Raybin — A Marts & Lundy Company

We're excited to be joining the Marts & Lundy Team!

Frequently Asked Questions

As organizations work on fully realizing their potential, they inevitably come up against many of the same dilemmas. At some point in the process, almost all raise similar questions.

1.  Should we be in a campaign now?
2.  Beyond money, what would you like your campaign to accomplish?
3.  Who should lead your campaign?
4.  How do you get key stakeholders involved?
5.  How do you engage your board?


bulletShould we be in a campaign now?

The economy is terrible. We’re funding and fighting wars on two fronts. Our donors tell us they feel poor. But, we still need to raise money.

  • If you're already in a campaign, don't pull the plug just because of the economy. It will be difficult to re-start, and you'll have to re-enlist leadership, re-engage donors, re-formulate the plan. Keep going, but be patient. Solicitations and pledge decisions are just taking longer now.
  • If you've completed a strategic plan and have a good case for support, you may want to take the next campaign preparation step: Begin the campaign planning study. If the first 10-12 interviews with the key prospects and leaders are encouraging, complete the study. But if the results of those early conversations suggest a serious softness in support because of factors external to your organization, consider stopping the study and delaying the campaign. But use the time to make sure your institutional house is in order and to strengthen relationships with your friends and donors.
  • If you're thinking a campaign would be a good idea because everyone else is doing one or because it would be really nice to have more money, think again. In a tight economy with a growing number of philanthropic demands, donors are supporting those causes that can make a convincing case for what difference a campaign will make. First, focus on developing a strategic plan, strengthening management and organization, making sure the Board is functioning optimally, and building your broad-based development program.

top of pagetop of page


bulletBeyond money, what would you like your campaign to accomplish?

Contrary to popular opinion, it's not all about money. If arms were twisted, people manipulated, promises broken, and constituents alienated, what would be the long-term legacy of your organization?

Good campaign design:

  • Furthers mission
  • Enhances community
  • Attracts new constituents
  • Positions your institution for future fund raising.

The process by which money is raised is as important – or more so – than reaching goal.

It's not “beyond money.” It is, rather, that money is the end result of sensitively addressing common values and successfully nurturing relationships.

top of pagetop of page


bulletWho should lead your campaign?

Today's complex campaigns demand a synergy of skills. Rarely does one individual possess them all. So, as you select the members of your Campaign Steering Committee (ideally, a group of 8-10 people at the outset), look for a combination of the following:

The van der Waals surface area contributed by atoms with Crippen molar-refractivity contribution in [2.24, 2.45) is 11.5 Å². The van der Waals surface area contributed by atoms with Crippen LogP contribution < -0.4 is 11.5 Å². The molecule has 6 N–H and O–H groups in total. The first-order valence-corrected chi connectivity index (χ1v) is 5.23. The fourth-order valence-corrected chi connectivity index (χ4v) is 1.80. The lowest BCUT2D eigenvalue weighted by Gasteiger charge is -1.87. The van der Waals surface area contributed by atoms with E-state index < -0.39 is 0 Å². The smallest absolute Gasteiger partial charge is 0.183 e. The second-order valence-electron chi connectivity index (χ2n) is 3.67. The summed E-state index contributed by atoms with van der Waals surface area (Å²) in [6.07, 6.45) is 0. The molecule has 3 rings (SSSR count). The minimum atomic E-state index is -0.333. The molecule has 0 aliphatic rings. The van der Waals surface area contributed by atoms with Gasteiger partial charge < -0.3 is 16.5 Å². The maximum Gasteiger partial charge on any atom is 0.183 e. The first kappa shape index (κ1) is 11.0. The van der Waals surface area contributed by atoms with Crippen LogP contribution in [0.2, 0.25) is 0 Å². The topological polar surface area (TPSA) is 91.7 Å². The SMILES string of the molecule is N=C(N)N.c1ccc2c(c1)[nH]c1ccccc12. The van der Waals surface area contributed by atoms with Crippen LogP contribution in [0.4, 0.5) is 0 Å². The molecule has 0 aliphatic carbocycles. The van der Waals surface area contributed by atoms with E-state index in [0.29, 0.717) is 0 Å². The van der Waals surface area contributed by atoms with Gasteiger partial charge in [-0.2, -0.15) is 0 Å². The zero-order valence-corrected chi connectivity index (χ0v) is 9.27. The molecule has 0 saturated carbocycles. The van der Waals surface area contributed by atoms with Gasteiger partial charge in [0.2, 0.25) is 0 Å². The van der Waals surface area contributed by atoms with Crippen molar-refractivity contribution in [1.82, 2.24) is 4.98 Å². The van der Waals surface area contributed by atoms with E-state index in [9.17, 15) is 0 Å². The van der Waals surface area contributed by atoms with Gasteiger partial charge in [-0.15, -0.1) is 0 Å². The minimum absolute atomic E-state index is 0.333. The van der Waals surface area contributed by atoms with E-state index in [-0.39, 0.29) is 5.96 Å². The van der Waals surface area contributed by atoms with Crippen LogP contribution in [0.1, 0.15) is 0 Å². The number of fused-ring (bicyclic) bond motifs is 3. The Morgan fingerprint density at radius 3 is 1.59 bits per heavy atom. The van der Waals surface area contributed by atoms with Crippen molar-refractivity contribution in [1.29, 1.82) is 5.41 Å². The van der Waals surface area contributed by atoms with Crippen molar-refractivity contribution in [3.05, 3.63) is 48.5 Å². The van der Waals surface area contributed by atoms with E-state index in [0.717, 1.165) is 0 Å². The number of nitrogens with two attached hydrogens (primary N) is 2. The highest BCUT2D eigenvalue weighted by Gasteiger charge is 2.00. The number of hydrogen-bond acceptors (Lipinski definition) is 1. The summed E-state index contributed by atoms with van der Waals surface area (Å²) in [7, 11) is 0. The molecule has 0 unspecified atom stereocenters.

• Passionate about your organization
  • Able to make a significant gift
  • Eager to solicit or willing to learn
  • Articulate about the case
  • Available when needed
  • Well-known and liked
  • Well organized
  • Knows many prospects
  • Committed for the long haul
  • Team player

Download a form of the above (pdf)

Volunteers rise to the challenge. Leaders are made, not born.

top of pagetop of page


bulletHow do you get key stakeholders involved?

Ask, invite, include, inform and educate:

  • Ask them what they think – about the mission, vision, programs, performance of your organization
  • Invite them to see for themselves – architectural plans, newly-acquired property, proposed new programs
  • Include them in your discussions – about challenges, opportunities, planning
  • Inform them – about the ways their expertise, experience and interests complement your mission
  • Educate them – about the specifics, their possible role, and the rewards of involvement.

top of pagetop of page


bulletHow do you engage your board?

“Location, location, location” are the three most important things in real estate.
“Mission, mission, mission” are the three most important things for non-profits. Mission should be the context within which all conversations occur.

  • The budget discussion – that's about supporting your mission.
  • The capital campaign to build new facilities, advance new programs, and hire more staff – that's about advancing your mission.
  • Raising endowment funds – that's about securing the future of your mission.
  • Strategic planning – that's about continually discerning the options for the direction of your mission.

Ed Koch, former Mayor of New York, endlessly grilled the press, “How'm I doing?” If you continually query your Board – How're we doing around mission? – there will be more than enough to engage them.

top of pagetop of page